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How subscription box companies can deliver value during the coronavirus pandemic

Subscription box companies can utilize the following strategies to stay ahead despite the current climate.

As brick-and-mortar retailers remain closed for business and families far and wide carry out state-mandated shelter-in-place orders, ecommerce and delivery services have become essential to many consumers. While this might sound like a positive for the bottom line, supply chain disruptions and COVID-19 safety concerns pose significant challenges.

Subscription box companies can utilize the following strategies to stay ahead, deliver added value to customers, mitigate risk and brace for the uncertain future.

Use social media channels to foster a sense of community

One of the unique aspects of a subscription box business model is its ability to bring people together from a distance, around shared interests and brand loyalty. Now, more than ever, customers look to their trusted subscription box companies for ways to connect with others and engage in conversations related to meaningful topics. As you create more opportunities for connection, it's important to speak from a place of authenticity.

Adapt your offerings for today's realities

Given the economic impacts of the coronavirus pandemic, loyal customers may need to pause their subscriptions temporarily due to financial concerns. Meanwhile, other subscribers may want to increase the frequency of their delivery or include a wider variety of products and conveniences that can support their work, family and personal needs while in self-isolation. Let your customers know how to modify their subscription preferences and recurring payments. Consider curating your offerings to suit customers' new lifestyles and day-to-day realities.

Be transparent about your contingency plans

In addition to authenticity, subscription box companies should prioritize transparency in all customer-facing communications — especially when discussing potential delays, supply chain disruptions and other fluctuations in service. This can help build trust with customers in a confusing time.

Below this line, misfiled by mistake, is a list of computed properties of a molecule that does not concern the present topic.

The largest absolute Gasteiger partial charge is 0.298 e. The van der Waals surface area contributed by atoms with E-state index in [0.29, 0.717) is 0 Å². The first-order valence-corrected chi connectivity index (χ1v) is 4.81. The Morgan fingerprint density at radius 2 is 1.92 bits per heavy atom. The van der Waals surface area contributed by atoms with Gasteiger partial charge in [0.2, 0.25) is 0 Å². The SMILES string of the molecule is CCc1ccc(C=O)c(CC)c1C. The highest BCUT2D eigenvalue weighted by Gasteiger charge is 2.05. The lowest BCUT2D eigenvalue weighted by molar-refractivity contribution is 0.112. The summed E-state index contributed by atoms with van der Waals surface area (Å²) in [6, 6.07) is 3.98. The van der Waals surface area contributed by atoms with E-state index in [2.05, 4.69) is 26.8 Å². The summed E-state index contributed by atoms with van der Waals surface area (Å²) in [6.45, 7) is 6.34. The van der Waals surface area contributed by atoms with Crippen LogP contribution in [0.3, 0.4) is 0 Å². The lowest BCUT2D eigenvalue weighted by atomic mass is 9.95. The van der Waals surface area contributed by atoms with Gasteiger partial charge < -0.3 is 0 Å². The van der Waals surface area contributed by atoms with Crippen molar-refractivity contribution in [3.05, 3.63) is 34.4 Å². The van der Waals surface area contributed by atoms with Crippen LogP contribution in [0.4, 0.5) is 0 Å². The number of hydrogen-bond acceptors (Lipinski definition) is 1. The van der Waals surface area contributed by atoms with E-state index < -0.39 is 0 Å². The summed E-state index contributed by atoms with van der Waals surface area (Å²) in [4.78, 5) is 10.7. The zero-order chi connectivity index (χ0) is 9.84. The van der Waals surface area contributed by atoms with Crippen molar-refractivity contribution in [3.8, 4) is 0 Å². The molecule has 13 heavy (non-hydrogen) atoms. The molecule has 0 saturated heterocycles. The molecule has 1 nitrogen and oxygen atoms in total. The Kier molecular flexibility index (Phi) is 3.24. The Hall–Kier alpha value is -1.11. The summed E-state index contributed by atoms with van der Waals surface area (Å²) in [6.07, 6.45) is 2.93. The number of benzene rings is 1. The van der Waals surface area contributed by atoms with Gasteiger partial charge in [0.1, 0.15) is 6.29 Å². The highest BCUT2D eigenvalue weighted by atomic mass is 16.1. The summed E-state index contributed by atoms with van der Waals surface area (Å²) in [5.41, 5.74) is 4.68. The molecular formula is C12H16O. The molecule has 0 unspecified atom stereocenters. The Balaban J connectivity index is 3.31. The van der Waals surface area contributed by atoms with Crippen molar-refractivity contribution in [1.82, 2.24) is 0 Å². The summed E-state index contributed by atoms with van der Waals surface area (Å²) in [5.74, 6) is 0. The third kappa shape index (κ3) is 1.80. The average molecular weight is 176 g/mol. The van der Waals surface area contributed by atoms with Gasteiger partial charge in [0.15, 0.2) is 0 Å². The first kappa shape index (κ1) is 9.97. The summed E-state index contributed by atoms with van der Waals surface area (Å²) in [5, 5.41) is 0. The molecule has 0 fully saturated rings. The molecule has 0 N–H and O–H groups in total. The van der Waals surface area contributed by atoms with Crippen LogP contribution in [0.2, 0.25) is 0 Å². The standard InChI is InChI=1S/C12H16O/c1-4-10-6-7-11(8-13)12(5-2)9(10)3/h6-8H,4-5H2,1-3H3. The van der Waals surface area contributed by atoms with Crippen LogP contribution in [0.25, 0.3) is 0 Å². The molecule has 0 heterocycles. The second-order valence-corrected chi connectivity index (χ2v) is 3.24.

A woman works at a laptop at home.Consider curating your offerings to suit customers' new work-from-home realities and self-isolation needs.

Ecommerce case study: Catbird

Catbird, a direct-to-consumer jewelry brand with a Brooklyn boutique and a robust ecommerce platform has leveraged all of these approaches. Their social media team has taken to sharing screenshots of heartwarming customer order notes as Instagram Stories. A post about the owner's difficult decision to furlough employees resulted in more than 500 comments and hours of direct message conversations with customers offering support, according to WWD.

While the company's production and fulfillment center in Brooklyn remains closed, the brand has remained clear about the fact that it can accept orders, but not ship them in most cases. However, it's website and social media channels direct shoppers to a particular product line that remains ready to ship from an offsite location. While the jewelry brand's bottom line continues to suffer as a result, WWD has suggested that customer's loyalty could not be stronger.

Choose a trusted partner for your subscription and payment processing needs

As an online retailer or subscription box company, you can streamline your operations with SFG's ecommerce product fulfillment services. You can also count on SFG's payment processing solutions for user-friendly transactions and the peace of mind that comes with a secure, PCI compliant system. To learn more, connect with our team at SFG today.

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